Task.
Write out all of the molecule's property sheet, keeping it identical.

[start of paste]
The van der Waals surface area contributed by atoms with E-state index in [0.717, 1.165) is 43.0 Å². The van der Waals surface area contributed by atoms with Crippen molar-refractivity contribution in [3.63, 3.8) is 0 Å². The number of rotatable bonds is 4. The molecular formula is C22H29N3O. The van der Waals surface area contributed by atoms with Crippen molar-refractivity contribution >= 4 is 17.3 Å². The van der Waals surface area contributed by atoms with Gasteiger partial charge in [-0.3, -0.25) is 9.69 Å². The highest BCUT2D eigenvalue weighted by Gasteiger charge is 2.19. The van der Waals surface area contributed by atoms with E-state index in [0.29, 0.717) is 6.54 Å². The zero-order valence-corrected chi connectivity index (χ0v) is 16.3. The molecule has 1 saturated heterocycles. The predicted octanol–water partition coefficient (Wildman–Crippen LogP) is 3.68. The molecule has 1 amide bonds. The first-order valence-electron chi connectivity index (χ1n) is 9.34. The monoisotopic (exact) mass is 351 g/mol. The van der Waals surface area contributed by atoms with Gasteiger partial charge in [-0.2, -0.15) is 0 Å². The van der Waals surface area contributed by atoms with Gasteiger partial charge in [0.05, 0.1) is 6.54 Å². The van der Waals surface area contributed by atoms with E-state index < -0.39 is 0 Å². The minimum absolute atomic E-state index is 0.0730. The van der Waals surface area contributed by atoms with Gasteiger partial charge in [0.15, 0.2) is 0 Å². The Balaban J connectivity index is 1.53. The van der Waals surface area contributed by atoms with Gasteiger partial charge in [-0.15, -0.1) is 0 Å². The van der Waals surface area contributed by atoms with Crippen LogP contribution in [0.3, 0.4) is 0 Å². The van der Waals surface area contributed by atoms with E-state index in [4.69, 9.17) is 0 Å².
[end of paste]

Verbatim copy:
The van der Waals surface area contributed by atoms with E-state index in [0.717, 1.165) is 43.0 Å². The van der Waals surface area contributed by atoms with Crippen molar-refractivity contribution in [3.63, 3.8) is 0 Å². The number of rotatable bonds is 4. The molecular formula is C22H29N3O. The van der Waals surface area contributed by atoms with Crippen molar-refractivity contribution >= 4 is 17.3 Å². The van der Waals surface area contributed by atoms with Gasteiger partial charge in [-0.3, -0.25) is 9.69 Å². The highest BCUT2D eigenvalue weighted by Gasteiger charge is 2.19. The van der Waals surface area contributed by atoms with E-state index in [0.29, 0.717) is 6.54 Å². The zero-order valence-corrected chi connectivity index (χ0v) is 16.3. The molecule has 1 saturated heterocycles. The predicted octanol–water partition coefficient (Wildman–Crippen LogP) is 3.68. The molecule has 1 amide bonds. The first-order valence-electron chi connectivity index (χ1n) is 9.34. The monoisotopic (exact) mass is 351 g/mol. The van der Waals surface area contributed by atoms with Gasteiger partial charge in [-0.2, -0.15) is 0 Å². The van der Waals surface area contributed by atoms with Gasteiger partial charge in [0.05, 0.1) is 6.54 Å². The van der Waals surface area contributed by atoms with E-state index < -0.39 is 0 Å². The minimum absolute atomic E-state index is 0.0730. The van der Waals surface area contributed by atoms with Gasteiger partial charge in [0.15, 0.2) is 0 Å². The Balaban J connectivity index is 1.53. The van der Waals surface area contributed by atoms with Gasteiger partial charge in [-0.15, -0.1) is 0 Å². The van der Waals surface area contributed by atoms with Crippen LogP contribution in [0.3, 0.4) is 0 Å². The van der Waals surface area contributed by atoms with E-state index in [4.69, 9.17) is 0 Å².